Review of the Parole Board

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The Parole Board is an independent body that carries out risk assessments on prisoners serving certain sentences to determine whether they can be safely released into the community. When a person is considered to be fit for release it means that their risk has been reduced to a level where it is low enough to be effectively managed in the community, not that they pose no risk at all.

Last year the Parole Board decided that the so-called ‘black cab rapist’, John Worboys, was fit for release. Various challenges were made to the decision and it was subsequently overturned by the High Court, and he remains in prison. As a result of that case the Parole Board system was reviewed, following the review there was a public consultation on further reforms. The government have now reported on the outcome of the further review and announced various changes to be introduced.


Reconsideration mechanism

The main change is to create a new reconsideration mechanism. A model has been developed for how this should operate, and it will apply where it appears the decision is legally flawed or meets judicial review type criteria. A victim liaison officer will advise victims on how the process operates and the timescales involved. The representations will be made to the Public Protection Casework Section so there will be no need for court proceedings, thereby reducing the cost considerably. The PPCS will then refer appropriate applications to the Parole Board for reconsideration.

Prisoners will also be able to apply for reconsideration if they believe a decision not to release them was flawed. These applications will be made directly to the Parole Board.



A Victim Contact Scheme is to be rolled out to a wider range of victims with an aim to improve victim engagement and communication. Victims will be provided with information on the sentence, how it operates and when a prisoner is likely to be considered for release.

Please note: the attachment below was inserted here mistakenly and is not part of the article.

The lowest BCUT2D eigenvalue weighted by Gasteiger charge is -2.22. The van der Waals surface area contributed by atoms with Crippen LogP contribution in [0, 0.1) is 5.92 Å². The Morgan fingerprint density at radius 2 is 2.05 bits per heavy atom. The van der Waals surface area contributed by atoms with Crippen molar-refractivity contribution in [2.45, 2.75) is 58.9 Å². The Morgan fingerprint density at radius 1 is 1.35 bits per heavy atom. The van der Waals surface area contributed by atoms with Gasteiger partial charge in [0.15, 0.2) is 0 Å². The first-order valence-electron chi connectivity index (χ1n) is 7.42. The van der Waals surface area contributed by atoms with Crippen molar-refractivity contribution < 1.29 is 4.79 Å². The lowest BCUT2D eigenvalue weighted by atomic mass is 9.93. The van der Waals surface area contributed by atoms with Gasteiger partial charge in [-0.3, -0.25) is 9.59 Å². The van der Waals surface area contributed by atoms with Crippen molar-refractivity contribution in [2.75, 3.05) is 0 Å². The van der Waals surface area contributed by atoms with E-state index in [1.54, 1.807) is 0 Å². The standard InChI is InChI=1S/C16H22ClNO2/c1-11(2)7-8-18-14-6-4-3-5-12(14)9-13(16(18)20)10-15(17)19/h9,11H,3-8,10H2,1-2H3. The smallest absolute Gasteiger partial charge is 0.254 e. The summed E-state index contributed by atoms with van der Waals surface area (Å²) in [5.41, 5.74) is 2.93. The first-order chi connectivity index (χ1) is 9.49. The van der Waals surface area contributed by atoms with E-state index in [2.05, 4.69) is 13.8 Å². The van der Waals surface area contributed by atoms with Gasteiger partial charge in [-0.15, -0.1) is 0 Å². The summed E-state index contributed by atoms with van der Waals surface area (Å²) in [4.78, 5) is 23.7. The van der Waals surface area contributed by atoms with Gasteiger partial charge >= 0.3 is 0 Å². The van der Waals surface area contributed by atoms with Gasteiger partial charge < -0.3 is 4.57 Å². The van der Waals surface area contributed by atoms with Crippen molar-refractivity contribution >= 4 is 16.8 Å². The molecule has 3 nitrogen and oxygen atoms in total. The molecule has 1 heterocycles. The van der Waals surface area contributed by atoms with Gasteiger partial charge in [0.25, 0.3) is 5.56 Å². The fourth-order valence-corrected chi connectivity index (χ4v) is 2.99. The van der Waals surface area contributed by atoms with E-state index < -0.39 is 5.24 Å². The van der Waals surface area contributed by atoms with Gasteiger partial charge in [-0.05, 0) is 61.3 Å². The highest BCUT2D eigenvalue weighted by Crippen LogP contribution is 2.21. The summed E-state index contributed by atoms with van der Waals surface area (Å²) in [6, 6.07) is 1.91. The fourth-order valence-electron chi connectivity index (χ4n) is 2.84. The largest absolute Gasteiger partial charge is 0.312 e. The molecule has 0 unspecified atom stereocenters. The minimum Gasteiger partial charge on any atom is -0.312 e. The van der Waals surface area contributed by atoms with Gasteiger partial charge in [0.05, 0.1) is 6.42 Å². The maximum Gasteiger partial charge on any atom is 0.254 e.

A victim can make representations to be considered by the Board for licence conditions and will be told the extent to which the representations were considered, and a decision summary can also be requested. A Victim Personal Statement can be produced, and the Victims’ Code will contain a presumption that those who wish to read out their VPS can do so unless there is good reason not to, such as safety or security issues. A victim will also be able to request that their VPS is not disclosed to the offender.


Transparency and openness

The Parole Board will publish a series of Standard Practice guidance to provide clear and public information about what sort of information and factors are taken into account in decision making. Consideration was given to allowing public access to hearings; this is not to be allowed due to the privacy, security and practical barriers as the hearings are held in prisons.


Evidence requirements

Standard Directions on evidence will be published to make clear the standard requirements for parole cases, and the requirements for a “core dossier” will be set out. New rules on service and transmission of evidence will be introduced along with new timescales. Crucially, guidance has now been issued outlining how wider alleged offending can be taken into account. This means that offences that haven’t resulted in conviction can, for the first time, be considered.


Quality assurance

A tailored review (see below) will look at statutory options which could include the creation of quality assurance or inspectorate style functions. Training will take place for members on how to deal with unconvicted offences, and there will be mandatory training on effective questioning skills.


Efficiency and effectiveness

Measures are planned to ensure cases are processed and concluded in a robust and timely way. A new Policy Framework will implement identified improvements to timescales, and the Standard Practice guidance will clarify the procedures and processes to follow.


What happens now?

Some of these measures are already being introduced and others are expected over the coming months. A Tailored Review of the Parole Board will now take place to consider whether there is a case for further, more fundamental, reforms. This will include considering whether the Parole Board should be reconstituted to become a judge-led tribunal and whether the powers or responsibilities conferred on the Board should be changed.


How can we help?

If you would like to discuss any aspect of your case, or how your sentence may be affected by this review, please contact us on 0113 247 1477 or email us at [email protected].

Causing Death by Dangerous Driving – Sentencing Issues

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In a recent case His Honour Judge Jeremy Richardson QC was faced with the task of sentencing 3 offenders for their part in causing the death of 4 people, and seriously injuring 3 others. The main offender Elliot Bower received a total prison sentence of 11 1/2 years.